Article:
As dog lovers have long suspected, owning a canine companion can be good for you. In fact, two recent studies and analyses published in Circulation: Cardiovascular Quality and Outcomes, a scientific journal of the American Heart Association, suggest your four-legged friend may help you do better after a heart attack or stroke and may help you live a longer, healthier life.
Dog owners have better results after a major health event.
The studies found that, overall, dog owners tend to live longer than non-owners. And they often recover better from major health events such as a heart attack or stroke, especially if they live alone.
Some exciting stats for dog owners:
- Heart attack survivors who live alone had a 33% reduced risk of death if they owned a dog, while survivors who lived with someone else (a partner or child) had a 15% reduced risk.
- Stroke survivors who lived by themselves had a 27% reduced risk of death if they owned a dog, while survivors who lived with someone else (a partner or child) had a 12% reduced risk.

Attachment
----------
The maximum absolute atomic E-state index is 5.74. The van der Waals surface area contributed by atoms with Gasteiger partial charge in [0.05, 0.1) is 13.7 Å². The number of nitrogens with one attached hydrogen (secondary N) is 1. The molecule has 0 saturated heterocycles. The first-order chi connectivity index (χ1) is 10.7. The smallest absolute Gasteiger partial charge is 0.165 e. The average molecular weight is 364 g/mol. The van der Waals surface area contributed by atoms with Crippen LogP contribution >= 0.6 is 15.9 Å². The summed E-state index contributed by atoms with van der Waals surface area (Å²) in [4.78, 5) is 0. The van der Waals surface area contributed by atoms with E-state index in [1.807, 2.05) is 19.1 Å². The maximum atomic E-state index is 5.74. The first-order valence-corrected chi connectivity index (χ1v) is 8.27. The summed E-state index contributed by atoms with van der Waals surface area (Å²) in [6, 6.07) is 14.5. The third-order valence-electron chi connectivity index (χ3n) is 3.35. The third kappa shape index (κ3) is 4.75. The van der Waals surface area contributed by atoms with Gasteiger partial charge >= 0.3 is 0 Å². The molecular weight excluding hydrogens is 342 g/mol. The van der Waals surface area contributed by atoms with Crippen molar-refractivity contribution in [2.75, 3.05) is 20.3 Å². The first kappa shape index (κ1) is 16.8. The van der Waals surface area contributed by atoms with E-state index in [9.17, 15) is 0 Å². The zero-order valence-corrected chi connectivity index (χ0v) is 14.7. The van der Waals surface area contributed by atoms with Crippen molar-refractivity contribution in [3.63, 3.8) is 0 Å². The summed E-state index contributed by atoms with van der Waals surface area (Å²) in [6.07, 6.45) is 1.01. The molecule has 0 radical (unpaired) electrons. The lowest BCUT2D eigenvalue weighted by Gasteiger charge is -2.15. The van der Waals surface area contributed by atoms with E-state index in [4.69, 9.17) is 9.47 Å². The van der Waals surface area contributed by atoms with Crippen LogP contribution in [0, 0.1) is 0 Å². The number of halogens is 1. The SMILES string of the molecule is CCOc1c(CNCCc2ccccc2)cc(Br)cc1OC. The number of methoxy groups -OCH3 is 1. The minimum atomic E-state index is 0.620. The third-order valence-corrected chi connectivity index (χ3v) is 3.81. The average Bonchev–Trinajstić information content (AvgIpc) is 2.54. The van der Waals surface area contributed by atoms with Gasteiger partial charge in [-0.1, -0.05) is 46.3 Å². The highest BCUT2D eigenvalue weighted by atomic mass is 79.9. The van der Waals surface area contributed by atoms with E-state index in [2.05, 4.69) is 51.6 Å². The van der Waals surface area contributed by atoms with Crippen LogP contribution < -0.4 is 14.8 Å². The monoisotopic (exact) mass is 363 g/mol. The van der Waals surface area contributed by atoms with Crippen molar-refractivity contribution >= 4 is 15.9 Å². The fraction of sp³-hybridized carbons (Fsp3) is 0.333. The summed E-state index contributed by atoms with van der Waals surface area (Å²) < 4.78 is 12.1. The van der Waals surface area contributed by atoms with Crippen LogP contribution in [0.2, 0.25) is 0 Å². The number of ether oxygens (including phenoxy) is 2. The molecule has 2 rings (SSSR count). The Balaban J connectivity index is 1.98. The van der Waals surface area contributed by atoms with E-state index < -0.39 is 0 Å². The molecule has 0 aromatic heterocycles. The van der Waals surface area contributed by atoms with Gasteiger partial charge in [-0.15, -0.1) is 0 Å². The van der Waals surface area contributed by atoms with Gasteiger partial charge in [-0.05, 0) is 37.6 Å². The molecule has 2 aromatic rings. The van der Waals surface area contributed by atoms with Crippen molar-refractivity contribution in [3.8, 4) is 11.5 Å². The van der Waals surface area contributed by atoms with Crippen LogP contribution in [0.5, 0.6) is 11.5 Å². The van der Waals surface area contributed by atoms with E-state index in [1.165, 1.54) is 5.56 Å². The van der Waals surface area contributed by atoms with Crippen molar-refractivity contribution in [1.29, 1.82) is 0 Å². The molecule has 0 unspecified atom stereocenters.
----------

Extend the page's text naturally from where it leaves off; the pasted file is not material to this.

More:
- Dog owners are 31% less likely to die from a heart attack or stroke than non-dog owners.
Move more, stress less.
Interacting with dogs can boost your production of “happy hormones” such as oxytocin, serotonin and dopamine. This can lead to a greater sense of well-being and help lower levels of the stress hormone cortisol. And having a dog can help lower blood pressure and cholesterol, ease depression and improve fitness.
Studies show that people who walk their dogs get significantly more exercise than those who don’t. And there’s a bonus: Our pets can also help us feel less social anxiety and interact more with other humans. Maybe that’s why dog owners report less loneliness, depression and social isolation.
Make the most of dog ownership.
Here are some tips to make the most of your four-legged companion time:
- Play and interact with your pooch to get the most health benefits — for both of you.
- Get moving with your pet. You’ll both get exercise and fresh air, and you may find yourself meeting other dog owners in your area. Socializing can be a good thing.
- Hit the road. Love to travel? Your dog might too. Research pet-friendly hotels so you and your furry friend can go on adventures together.
- Savor the snuggles. Give lots of scratches behind the ears, belly rubs or good old-fashioned head pats. The more you love your pet, the more they’ll love you back.
Dog ownership associated with longer life, especially among heart attack and stroke survivors, Circulation: Cardiovascular Quality and Outcomes Journal Report, October 2019